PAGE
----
Grove Collaborative, an online shopping destination that targets millennial customers with clean household and beauty products, has expressed a commitment to an M&A strategy, acquiring gummy skincare company Sundaily earlier this year and sexual wellness band Sustain Natural in August of 2019. Grove founder and Chief Executive Officer Stuart Landesberg told WWD that the company may continue to acquire more consumer brands, noting that the economic shutdown caused by the coronavirus pandemic has made for a challenging environment for small brand founders. “Access to capital is going to get harder, it’s harder to meet people,” said Landesberg. “We’re well-positioned [to acquire].” In September of 2019, Grove Collaborative raised $150 million in a Series D funding with a valuation of over $1 billion.

In an interview with WWD, The Hut Group founder Matthew Moulding said regarding plans for future acquisitions, “Beauty brands for sure. We are there to invest in brands across the industry. We’ve got a relatively small portfolio today, nothing like the scale of the big houses, so there’s lots and lots of road for us to invest in small beauty brands, big beauty brands, hair care brands. We’re very passionate about brands, and we think that we can make a massive difference to them. We have a large M&A team that is constantly trying to find brands. I’d be disappointed if we didn’t do more in that space.” Hot off a $7 billion IPO in September, the business added Perricone MD, Dermastore, and two nutrition-based product suppliers to its portfolio that includes Eyeko, Illamasqua, ESPA, SkinStore, RY, Glossybox,, and Grow Gorgeous, Ameliorate, Acheson & Acheson, Christophe Robin, and Mama Mio.

The Detox Market acquired Canadian e-commerce business Clementine Fields in August. The company has quietly acquired other Canadian beauty and wellness companies. In 2015, The Detox Market took over the operations of Toronto Retailer Husk, and in 2016 purchased the e-commerce company


SuperOrdinary, the China distribution company who received a minority investment from Alliance Consumer Growth in January and announced the company will also look for joint venture opportunities and develop its own brands via acquisition or incubation. The focus for any future deals will be on companies that resonate with Chinese consumers. Founder Julian Reis told WWD, “There’s an opportunity for us to truly become the next form of investors in a way where we’re able to provide a lot of feedback to these brands and be able to help guide them on product development and give them a lot of the data that we think is important as they expand.”

Investors have poured almost $1 billion this year into companies that are buying up successful Fulfillment by Amazon (FBA) brands on Amazon to try to build digital consumer goods conglomerates akin to Procter and Gamble or Unilever. A growing ecosystem of Amazon seller acquisition companies, often referred to as seller rollup companies, are investing in successful FBA Amazon businesses, creating Amazon product portfolios that are category agnostic. According to industry analysts, independent Amazon merchants made up more than $200 billion in sales this year, and tens of thousands of them have revenues in excess of $1 million, creating an opportunity to roll up businesses with promise and scale them. During 2020, seven start-ups in the US and Europe Thrasio, Heyday, Perch, Boosted Commerce, Razor Group, SellerX, and Heroes that launched or raised capital in 2020.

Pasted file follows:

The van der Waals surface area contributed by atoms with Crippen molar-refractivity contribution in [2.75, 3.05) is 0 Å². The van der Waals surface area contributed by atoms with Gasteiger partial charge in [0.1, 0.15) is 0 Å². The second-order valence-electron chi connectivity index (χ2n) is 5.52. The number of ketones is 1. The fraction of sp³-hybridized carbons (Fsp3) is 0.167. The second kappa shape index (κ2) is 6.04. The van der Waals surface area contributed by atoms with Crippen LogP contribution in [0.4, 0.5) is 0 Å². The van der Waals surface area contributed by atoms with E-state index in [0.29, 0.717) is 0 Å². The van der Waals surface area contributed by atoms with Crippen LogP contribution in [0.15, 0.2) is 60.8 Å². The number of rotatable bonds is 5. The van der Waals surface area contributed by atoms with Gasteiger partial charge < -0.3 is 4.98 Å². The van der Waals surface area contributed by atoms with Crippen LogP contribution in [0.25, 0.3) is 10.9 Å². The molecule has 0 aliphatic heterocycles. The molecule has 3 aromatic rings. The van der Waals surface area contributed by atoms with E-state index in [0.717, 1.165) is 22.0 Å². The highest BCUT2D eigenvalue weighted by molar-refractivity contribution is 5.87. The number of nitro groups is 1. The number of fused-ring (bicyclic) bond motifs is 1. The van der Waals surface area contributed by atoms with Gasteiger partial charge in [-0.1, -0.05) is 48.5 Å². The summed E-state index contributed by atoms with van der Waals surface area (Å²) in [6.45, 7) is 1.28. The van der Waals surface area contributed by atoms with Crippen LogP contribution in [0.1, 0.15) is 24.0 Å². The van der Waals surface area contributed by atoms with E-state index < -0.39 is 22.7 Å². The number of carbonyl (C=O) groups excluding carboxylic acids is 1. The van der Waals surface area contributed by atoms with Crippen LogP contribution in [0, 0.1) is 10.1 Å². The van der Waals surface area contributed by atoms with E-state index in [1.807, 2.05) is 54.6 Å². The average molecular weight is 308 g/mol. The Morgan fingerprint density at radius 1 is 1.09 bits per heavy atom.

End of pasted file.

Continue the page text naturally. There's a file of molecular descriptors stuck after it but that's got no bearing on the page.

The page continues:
Consumer VC firm Coefficient Capital raised its first fund of $170 million in March with the intent of investing in consumer brands able to weather a recession; fast-forward through the rest of the year and the firm has placed some big bets on disruptive consumer trends. The fund invested in digitally native men’s grooming brand Hawthorne and wellness ingestible brand Hydrant, the Oatly oat milk business, Magic Spoon, a low-carb high-protein cereal brand, and spirits brand Haus.

HatchBeauty co-founder Ben Bennett announced the formation of a new business in January 2020 called The Center with the intention of incubating brands and making investment. In November the group acquired Make Beauty.

Present Life is a new global wellness and beauty company founded by Camillo Pane, former CEO of Coty, conceived to create and acquire plant-based brands that do not compromise on performance and do not harm the planet. The Craftory invested $20 million in Present Life. The first acquisition was One Ocean Beauty.


Chicago private equity firm Core Industrial Partners has closed a majority investment in Arizona Natural Resources. This is the firm’s first beauty deal, but the firm has plans to build out a major North American beauty manufacturing platform through organic growth and future acquisitions.

Kyle Shaw, founder of ShawKwei, said of their ICS investment and acquisitions, “Over the last 30 years, Sue [Nichols, founder and CEO, ICS] has built ICS into a highly respected cosmetic packaging supplier supporting many of today’s global brands. We will be working with Sue to pursue strategic acquisitions in Asia, US and Europe to increase the depth and breadth of ICS’ already extensive capabilities and customer offerings.”

Shaw went on to discuss the timing of the investment, continuing, “We began engaging with Sue in the fall of 2019 and have been impressed with ICS’ continued acquisition of new customers. Cosmetics and beauty packaging is a US$25 billion industry and ShawKwei has always been a long term investor. This will be the first of multiple acquisitions as we build a global platform with Sue and ICS.”


2 Article(s) Remaining

Subscribe today for full access